Superior Semicircular Canal Dehiscence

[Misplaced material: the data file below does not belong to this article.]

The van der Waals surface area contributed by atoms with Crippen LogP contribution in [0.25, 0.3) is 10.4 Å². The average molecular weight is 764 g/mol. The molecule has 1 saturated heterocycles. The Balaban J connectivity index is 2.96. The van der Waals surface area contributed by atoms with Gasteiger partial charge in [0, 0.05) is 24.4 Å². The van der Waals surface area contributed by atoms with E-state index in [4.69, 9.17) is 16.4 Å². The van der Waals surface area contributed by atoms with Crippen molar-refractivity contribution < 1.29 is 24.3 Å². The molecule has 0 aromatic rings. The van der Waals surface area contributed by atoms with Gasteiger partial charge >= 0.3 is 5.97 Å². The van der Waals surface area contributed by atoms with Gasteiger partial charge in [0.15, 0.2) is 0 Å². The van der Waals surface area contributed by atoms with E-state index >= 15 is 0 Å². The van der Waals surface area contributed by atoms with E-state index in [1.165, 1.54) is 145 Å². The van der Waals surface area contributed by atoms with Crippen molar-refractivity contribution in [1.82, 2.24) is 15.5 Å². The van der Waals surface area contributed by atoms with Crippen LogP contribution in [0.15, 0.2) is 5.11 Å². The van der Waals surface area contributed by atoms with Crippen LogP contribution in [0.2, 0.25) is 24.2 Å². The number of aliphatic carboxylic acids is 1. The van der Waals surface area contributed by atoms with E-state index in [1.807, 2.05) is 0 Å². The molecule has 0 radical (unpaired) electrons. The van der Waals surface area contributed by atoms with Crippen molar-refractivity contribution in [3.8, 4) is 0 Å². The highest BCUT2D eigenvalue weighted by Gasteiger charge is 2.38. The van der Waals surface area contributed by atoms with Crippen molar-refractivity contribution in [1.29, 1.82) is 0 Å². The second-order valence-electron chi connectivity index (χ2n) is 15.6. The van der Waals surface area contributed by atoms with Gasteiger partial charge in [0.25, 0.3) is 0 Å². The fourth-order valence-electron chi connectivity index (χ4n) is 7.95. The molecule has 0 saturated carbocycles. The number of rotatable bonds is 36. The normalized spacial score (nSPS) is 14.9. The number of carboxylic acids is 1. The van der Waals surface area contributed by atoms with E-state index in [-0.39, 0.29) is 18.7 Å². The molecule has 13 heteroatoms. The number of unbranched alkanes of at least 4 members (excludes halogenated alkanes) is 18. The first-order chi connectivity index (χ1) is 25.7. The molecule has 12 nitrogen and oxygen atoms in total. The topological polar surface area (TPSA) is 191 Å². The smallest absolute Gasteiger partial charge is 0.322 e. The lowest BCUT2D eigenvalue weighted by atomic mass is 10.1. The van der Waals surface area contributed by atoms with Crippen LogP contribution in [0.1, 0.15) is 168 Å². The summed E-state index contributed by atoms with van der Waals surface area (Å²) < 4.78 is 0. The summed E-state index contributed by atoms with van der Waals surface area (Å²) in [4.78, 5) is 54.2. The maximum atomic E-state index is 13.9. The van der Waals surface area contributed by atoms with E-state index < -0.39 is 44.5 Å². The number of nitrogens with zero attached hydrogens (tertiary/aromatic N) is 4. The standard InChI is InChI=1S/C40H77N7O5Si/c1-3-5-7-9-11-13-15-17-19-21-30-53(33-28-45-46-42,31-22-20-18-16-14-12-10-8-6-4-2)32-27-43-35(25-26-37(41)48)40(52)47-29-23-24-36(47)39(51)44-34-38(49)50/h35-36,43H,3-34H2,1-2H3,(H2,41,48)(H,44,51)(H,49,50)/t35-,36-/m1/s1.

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Let's discuss repair of the superior semicircular canal dehiscence via the middle fossa approach. In this disease the patient usually suffers from intractable vertigo and decreased hearing on the affected side. This is a 41 year old male with intractable vertigo and nystagmus as well as left sided hearing loss. The pathophysiology of this disease involves thinning or absence of temporal bone over the semicircular canal roof. You can see the arrow points in the area where the bone over the roof of the superior semicircular canal is missing. You can see the linear incision. Just anterior to the ear, a lumbar drain was installed, a middle fossa craniotomy was completed. The overhanging bone in the inferior aspect of the craniotomy was drilled away so that an unobstructed view of the middle fossa can be reached. All the air cells were well waxed. A duro was gently elevated from the middle fossa floor and the area of their superior semicircular canals were found. Here's a more magnified view of the bone over the semicircular canals. You can see that bone is missing in this area. Another demagnified view of the pathology. I usually use a piece of wax to cover the area. This is reinforced with piece of Cottonoid. Additional pieces of wax may also be used. Subsequently a piece of bone is placed over the area of the dehiscence. Fibrin glue is used to keep the piece of bone in place. Here's the final result. The air cells are adequately rewaxed. And this procedure is quite effective in patients who are well selected for the procedure. Thank you.
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